During four months prior to the fourth anniversary of its landing on Mars, Opportunity examined rocks inside an alcove called "Duck Bay" in the western portion of Victoria Crater. The main body of the crater appears in the upper right of this stereo panorama, with the far side of the crater lying about 800 meters (half a mile) away. Bracketing that part of the view are two promontories on the crater's rim at either side of Duck Bay. They are "Cape Verde," about 6 meters (20 feet) tall, on the left, and "Cabo Frio," about 15 meters (50 feet) tall, on the right. The rest of the image, other than sky and portions of the rover, is ground within Duck Bay.
Opportunity's targets of study during the last quarter of 2007 were rock layers within a band exposed around the interior of the crater, about 6 meters (20 feet) from the rim. Bright rocks within the band are visible in the foreground of the panorama. The rover science team assigned informal names to three subdivisions of the band: "Steno," "Smith," and "Lyell."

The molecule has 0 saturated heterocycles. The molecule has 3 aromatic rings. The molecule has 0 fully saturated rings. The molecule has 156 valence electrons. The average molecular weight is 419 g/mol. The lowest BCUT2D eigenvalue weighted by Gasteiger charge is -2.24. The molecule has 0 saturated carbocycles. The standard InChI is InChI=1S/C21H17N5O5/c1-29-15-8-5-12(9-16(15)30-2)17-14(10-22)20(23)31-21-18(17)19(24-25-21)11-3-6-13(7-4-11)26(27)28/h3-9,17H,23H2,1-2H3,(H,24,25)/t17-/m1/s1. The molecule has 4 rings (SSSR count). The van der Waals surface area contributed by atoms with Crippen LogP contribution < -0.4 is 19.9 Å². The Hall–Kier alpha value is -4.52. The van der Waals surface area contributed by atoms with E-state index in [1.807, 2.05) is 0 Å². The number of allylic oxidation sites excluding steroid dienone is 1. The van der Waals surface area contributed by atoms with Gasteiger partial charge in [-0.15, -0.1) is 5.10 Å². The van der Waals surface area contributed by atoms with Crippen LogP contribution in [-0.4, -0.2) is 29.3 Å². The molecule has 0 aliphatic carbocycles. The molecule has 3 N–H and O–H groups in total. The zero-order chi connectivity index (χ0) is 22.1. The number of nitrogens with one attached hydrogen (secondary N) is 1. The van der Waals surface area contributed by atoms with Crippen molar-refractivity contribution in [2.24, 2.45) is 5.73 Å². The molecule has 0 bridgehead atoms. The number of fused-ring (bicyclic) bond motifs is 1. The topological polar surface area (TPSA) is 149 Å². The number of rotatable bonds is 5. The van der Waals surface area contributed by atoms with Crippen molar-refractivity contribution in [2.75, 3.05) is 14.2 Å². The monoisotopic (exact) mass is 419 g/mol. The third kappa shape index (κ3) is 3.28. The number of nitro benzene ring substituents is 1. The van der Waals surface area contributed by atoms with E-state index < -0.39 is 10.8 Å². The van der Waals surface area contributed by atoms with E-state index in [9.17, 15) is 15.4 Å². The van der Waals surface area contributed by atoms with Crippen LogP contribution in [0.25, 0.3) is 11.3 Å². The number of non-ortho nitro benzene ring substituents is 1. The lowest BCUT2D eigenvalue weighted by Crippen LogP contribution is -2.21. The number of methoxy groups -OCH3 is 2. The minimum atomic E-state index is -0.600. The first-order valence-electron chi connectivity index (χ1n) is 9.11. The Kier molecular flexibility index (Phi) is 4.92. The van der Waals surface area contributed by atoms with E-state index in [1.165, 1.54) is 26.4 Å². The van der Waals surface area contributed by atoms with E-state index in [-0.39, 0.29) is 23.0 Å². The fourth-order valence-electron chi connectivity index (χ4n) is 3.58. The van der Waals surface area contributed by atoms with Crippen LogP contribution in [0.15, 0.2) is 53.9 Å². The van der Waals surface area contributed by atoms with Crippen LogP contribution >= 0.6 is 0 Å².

This false-color view combines many images taken by Opportunity's panoramic camera (Pancam) from the 1,332nd through 1,379th Martian days, or sols, of the mission (Oct. 23 to Dec. 11, 2007). Images taken through Pancam filters centered on wavelengths of 753 nanometers, 535 nanometers and 432 nanometers were mixed to produce this view, which is presented in a false-color stretch to bring out subtle color differences in the scene. Some visible patterns in dark and light tones are the result of combining frames that were affected by dust on the front sapphire window of the rover's camera.
Opportunity landed on Jan. 25, 2004, Universal Time, (Jan. 24, Pacific Time) inside a much smaller crater about 6 kilometers (4 miles) north of Victoria Crater, to begin a surface mission designed to last 3 months and drive about 600 meters (0.4 mile).
Image Credit: NASA/JPL-Caltech/Cornell
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